I recently read the following article, which has been making the rounds on facebook. I found the article more than worthy of highlighting here, and not only because author Alexis Hancock has used the word Rhetoric in her title.

How The Rhetoric of Imposter Syndrome Is Used to Gaslight Women in Tech

The article, which focuses on imbalanced and unfair treatment of women and minorities in the tech industry, offers invaluable insight into the oppressive environments minorities and women also face in architecture. Hancock paints a picture I have unfortunately experienced first hand.

Hancock’s words, “with the cloud of imposter syndrome hovering over me, I convinced myself that I did not work hard enough to deserve a moment to relax,” painfully mimic my experience as an assistant professor of architecture. In my case, layers of oppression and assumptive prejudice were also marinated in a bitter, elitist cocktail that did not mix well with my state-school education and southern roots.

The article, while difficult for me to re-live, has helped me to focus on a more productive analysis of the external and institutional factors that push people (most often females and minorities) to physical, mental and/or emotional exhaustion. Identifying the “microaggressions, low pay, and other tactics as what they are: systematic oppression,” may help to establish new narratives, vocabularies and strategies to overcome such oppressions.

However, like Hancock and so many others, I reached a breaking point that altered my engagement with the situation I was in. I, too let go of the prevailing imposter narratives and “found a more sound hope in not blaming myself anymore.” Like Hancock, I grew to see my working environment as sick. I let go of caring to fix it, recognizing I had not caused the illness. Sadly, I don’t think this story is uncommon. It seems one can only objectively analyze situations like this from a distance, and after healing. Reflections and awareness may offer alternative outcomes to others.

There isn’t much more I can add to this truthful article regarding oppressive work places. One final insight comes to mind, however, which leads me back to Hancock’s use of Rhetoric in her title. It is very important to stress that rhetoric is not an inherently bad contortion of language. Yet, more often than not (outside of rhetorical scholarship) the term is used in the way Hancock has done so here, to suggest a negative manipulation of language. Understanding rhetoric more generatively may help us move forward more productively. Naming something can often provide strength and confidence for gracefully standing one’s ground, staying the course and not giving up power. This is something I am only now able to see in hindsight.

My favorite definition of rhetoric comes from Thomas Ferrel, by way of rhetoric scholar Jenny Rice in her book Distant Publics: Development Rhetoric and the subject of Crisis. Rice tells us that Ferrel defines rhetoric as “the fine and useful art of making things matter.” This is to say, rhetoric is a creative force! As with all powerful art forms, rhetoric requires analytical strategies, the development of a process, and most importantly a lot of practice.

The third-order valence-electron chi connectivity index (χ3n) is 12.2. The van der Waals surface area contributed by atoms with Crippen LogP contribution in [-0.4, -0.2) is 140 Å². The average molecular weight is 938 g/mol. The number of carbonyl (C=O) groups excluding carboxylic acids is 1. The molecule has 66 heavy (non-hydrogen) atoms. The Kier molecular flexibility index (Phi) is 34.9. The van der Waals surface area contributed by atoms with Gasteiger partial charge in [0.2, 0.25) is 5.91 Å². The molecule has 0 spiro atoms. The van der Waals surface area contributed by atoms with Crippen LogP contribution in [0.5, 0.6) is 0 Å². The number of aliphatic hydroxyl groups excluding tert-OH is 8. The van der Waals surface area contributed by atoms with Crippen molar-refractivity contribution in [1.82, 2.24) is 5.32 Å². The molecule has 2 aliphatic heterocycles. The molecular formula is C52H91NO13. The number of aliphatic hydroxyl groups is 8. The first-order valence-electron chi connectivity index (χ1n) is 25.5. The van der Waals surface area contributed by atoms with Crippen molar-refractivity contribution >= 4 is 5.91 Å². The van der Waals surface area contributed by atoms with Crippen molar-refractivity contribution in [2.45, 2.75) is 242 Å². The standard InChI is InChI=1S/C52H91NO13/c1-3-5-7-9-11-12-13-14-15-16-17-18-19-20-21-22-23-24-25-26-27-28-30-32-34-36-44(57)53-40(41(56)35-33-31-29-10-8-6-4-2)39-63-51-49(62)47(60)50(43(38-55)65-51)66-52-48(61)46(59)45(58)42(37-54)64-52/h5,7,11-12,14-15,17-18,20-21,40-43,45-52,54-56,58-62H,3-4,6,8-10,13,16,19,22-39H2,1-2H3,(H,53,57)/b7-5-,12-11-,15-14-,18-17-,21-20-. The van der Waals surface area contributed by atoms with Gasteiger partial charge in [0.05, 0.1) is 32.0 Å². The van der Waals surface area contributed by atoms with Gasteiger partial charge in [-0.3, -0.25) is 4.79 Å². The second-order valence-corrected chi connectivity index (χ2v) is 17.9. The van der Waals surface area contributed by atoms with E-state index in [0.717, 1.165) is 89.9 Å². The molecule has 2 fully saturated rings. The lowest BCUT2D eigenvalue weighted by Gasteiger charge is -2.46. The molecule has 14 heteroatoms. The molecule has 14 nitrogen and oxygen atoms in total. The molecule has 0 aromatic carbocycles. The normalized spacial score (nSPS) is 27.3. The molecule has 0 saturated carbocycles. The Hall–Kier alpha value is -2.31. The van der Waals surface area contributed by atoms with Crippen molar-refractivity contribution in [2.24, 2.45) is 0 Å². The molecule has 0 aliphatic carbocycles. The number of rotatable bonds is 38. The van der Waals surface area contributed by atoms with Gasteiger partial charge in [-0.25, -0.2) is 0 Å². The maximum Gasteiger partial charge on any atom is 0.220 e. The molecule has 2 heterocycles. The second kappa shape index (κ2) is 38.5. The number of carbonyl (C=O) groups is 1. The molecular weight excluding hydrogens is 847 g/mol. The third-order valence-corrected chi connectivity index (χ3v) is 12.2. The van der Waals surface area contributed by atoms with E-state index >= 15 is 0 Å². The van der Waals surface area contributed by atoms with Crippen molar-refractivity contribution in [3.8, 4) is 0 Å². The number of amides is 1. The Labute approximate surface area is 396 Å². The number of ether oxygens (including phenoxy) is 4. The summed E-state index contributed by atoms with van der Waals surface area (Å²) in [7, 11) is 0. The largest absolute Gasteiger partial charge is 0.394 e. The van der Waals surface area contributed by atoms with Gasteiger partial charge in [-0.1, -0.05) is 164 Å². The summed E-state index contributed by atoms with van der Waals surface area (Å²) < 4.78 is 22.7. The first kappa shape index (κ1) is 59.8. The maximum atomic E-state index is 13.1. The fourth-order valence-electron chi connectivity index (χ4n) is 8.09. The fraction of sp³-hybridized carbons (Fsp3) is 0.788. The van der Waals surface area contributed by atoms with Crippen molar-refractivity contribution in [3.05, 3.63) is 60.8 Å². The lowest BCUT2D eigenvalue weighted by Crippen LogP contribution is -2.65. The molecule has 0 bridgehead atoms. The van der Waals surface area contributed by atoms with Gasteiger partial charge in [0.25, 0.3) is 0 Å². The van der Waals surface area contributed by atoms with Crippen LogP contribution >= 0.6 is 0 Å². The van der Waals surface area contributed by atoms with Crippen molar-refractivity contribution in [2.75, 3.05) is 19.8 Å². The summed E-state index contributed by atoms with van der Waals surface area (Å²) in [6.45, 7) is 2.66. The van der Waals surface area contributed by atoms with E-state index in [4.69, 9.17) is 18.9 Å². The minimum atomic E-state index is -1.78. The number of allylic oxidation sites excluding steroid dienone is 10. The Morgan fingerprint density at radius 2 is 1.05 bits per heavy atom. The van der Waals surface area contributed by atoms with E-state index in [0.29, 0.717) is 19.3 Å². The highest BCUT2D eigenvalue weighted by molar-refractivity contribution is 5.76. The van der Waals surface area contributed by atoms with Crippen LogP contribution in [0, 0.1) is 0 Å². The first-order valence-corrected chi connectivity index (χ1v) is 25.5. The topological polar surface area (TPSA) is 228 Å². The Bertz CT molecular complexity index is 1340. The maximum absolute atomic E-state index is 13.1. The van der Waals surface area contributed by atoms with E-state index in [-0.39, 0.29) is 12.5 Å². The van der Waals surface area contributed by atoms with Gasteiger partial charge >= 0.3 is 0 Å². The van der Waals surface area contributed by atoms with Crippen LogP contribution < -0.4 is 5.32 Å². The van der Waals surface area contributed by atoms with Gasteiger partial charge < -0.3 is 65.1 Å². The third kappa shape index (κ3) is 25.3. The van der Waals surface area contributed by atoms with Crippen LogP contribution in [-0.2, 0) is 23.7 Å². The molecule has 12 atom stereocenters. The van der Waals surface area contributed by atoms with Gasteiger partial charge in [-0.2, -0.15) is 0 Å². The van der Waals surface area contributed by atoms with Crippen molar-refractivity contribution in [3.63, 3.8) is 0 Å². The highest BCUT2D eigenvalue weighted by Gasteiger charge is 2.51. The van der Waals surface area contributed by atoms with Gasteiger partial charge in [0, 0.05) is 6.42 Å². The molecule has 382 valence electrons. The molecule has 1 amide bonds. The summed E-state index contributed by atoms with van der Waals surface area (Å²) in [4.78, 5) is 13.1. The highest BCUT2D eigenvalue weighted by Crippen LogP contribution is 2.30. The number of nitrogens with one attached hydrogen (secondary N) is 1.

The problem, or at least one of the problems, is that emphasis is not placed on critical and vital humanities disciplines such as rhetoric in either tech or architectural education. Such topics are covered in “general education” credit courses, which are vastly undervalued and under prioritized (at least in architectural education). I’d love to see architectural educators more aware of the lessons and curricula in English 101 or Intro to Ethics! If even a fraction of what is learned in those critical courses were reinforced within design studio (using parallel vocabularies between courses for the sake of the student), I believe we’d see a serious shift in the next generations of designers–women and men alike.

We can easily find tools to abstractly analyze the power dynamics and oppressive forms of communication occurring in our working environments. These lessons can be found within the study of rhetoric and communication. Finding time and energy to bridge the gap between someone who is already established in the tech or design industries, and a book like Rice’s Distant Publics (mentioned above), is unfortunately very daunting. For example, Rice’s book is written with future/other college professors in mind as an audience, rather than a web developer. Alexis Hancock would likely not have found solace in studying a scholarly book on rhetorical invention. Yet, I have hope that I will find the middle ground! I have an interest in striking a strategically targeted and tailored rhetorical chord for the design industry! Hancock has helped identify a pain point–one which I’m personally invested in–to direct my effort and years of research.


Ma Ry Kim, RIBA Selected Person To Watch 2016, Hawaii Business

Ma Ry Kim, RIBA, co-author of our publication in process, Communicating Design: Using Rhetoric as a Framework for Understanding Design Processes (Routledge, Accepted) has recently been selected and featured by Hawaii Business as an Emerging Professional. Locally Owned, Hawaii Business selects 20 emerging leaders each year, “who have already made major contributions to Hawaii and whom we expect to have an even greater impact over the next two decades.”  Check out the full article here! Great work Ma Ry!